Hydrocephalus and Spina Bifida: Treatment and Risks 

Years ago, there was no saving people with hydrocephalus, and there have only been treatment options since the 1960s in the UK. I feel really lucky to have been born in a country where there’s the knowledge of hydrocephalus and the resources for me to access specialist hospitals. When I came into the world in 1981 with my twin, the prognosis was grim, basically that we wouldn’t survive. I’ve said lots of times on this blog that she lost her battle. When I was two weeks old I underwent blood transfusions before emergency surgery to have my first shunt put in. The doctors and nurses had been measuring the size of my head and saw it was growing and growing as my brain swelled. There are different types of shunts for hydrocephalus. I have a VP shunt which goes from my brain to my abdomen. Shunts are permanent. There’s another type of shunt called a VA shunt which goes from the brain to the heart artery but my heart was much too weak when I was first operated on so they put a VP shunt in, and that’s the only type of shunt I’ve ever had, although I’ve had it replaced four times. There are types of hydrocephalus which don’t need shunts but I’ve needed one my whole life so far and will for the rest of my life. 

Surgery for Spina Bifida happens when the person with the condition is still a baby and surgeons remove the spinal tumour and close the gap in the spine. Just because there’s surgery for these conditions doesn’t mean they’re cured once you’ve had it. That’s far from the truth and the physical scars and neurological complications for each are for life. The operations are major surgery and the risks are huge. Every time I was operated on, the recovery was difficult and slow. I pulled through and was luckily able to go back to school and finish my education. My family were unsure I’d pull through all the operations and ever have a chance at an education as I missed so much school due to being in and out of hospital so much. 
As hydrocephalus is invisible, I carry a card called a “shunt alert card” everywhere I go. If I’m suddenly taken into hospital, the doctors will search for it and it has all the details of my shunt, where it was put in, surgeon’s and hospital details as well as my personal details. It alerts people to the fact I have a shunt and hydrocephalus as some hydrocephalus symptoms (eg loss of consciousness and even coma) can occur in people with hydrocephalus and mean they’re unable to explain about their hydrocephalus so the person with them has to. As I’m bilingual, I have this and a version translated into Spanish (which is just paper and not a proper card). There’s also the option for a shunt passport from Shine Charity which is a more substantial version of the card. It’s got space for recent CT scans and general hydrocephalus/ shunt information in languages frequently used throughout the world eg English Spanish and French to alert doctors and other medical staff. I don’t have one yet but I think it’s a great idea, especially for people who travel to areas where the knowledge of hydrocephalus and its treatment might not be so great.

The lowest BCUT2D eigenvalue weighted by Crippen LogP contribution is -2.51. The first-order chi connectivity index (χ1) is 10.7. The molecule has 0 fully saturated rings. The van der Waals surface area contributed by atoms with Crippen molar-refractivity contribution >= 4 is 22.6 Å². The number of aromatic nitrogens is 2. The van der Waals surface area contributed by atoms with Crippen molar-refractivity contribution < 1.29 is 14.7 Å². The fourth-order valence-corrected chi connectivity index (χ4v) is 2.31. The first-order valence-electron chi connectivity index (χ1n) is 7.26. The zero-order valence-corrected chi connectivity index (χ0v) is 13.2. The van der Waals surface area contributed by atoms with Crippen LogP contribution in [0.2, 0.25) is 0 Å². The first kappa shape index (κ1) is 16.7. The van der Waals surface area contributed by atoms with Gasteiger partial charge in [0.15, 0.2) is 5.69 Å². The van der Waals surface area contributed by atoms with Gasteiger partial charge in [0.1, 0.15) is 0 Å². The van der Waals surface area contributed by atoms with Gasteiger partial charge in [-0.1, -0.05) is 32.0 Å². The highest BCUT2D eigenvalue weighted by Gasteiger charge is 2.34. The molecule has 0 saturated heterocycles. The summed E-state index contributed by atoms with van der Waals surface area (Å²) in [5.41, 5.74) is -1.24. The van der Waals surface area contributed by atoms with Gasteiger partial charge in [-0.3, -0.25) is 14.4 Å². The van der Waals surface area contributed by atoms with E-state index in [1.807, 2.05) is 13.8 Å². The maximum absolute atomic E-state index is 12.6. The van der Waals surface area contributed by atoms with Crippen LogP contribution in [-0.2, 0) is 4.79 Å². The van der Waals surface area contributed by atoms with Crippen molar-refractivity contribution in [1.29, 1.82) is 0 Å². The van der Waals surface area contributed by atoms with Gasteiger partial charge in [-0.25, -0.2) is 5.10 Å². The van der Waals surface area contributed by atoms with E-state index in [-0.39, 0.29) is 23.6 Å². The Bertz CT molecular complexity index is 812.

People with many invisible but very serious health conditions including hydrocephalus buy Medic Alert jewellery which acts much like my shunt alert card. 

I’m still deciding which jewellery I’d like but I think this is a better idea than the alert card as its more visible. I’m also up for anything that’s fashion-related! Today to represent hydrocephalus and Spina Bifida, I’m wearing my Kiko Makeup Milano Water Shadow in Yellow

There’s a risk of infection/ blockage or shunt malfunction  for me everyday with my shunt but I find its best to live life as best I can. I have headaches often and worry when I’m ill with a cold or the flu as some of the symptoms of the flu (dizziness vomiting) are also my hydrocephalus symptoms. I am grateful for every day my shunt keeps working. 


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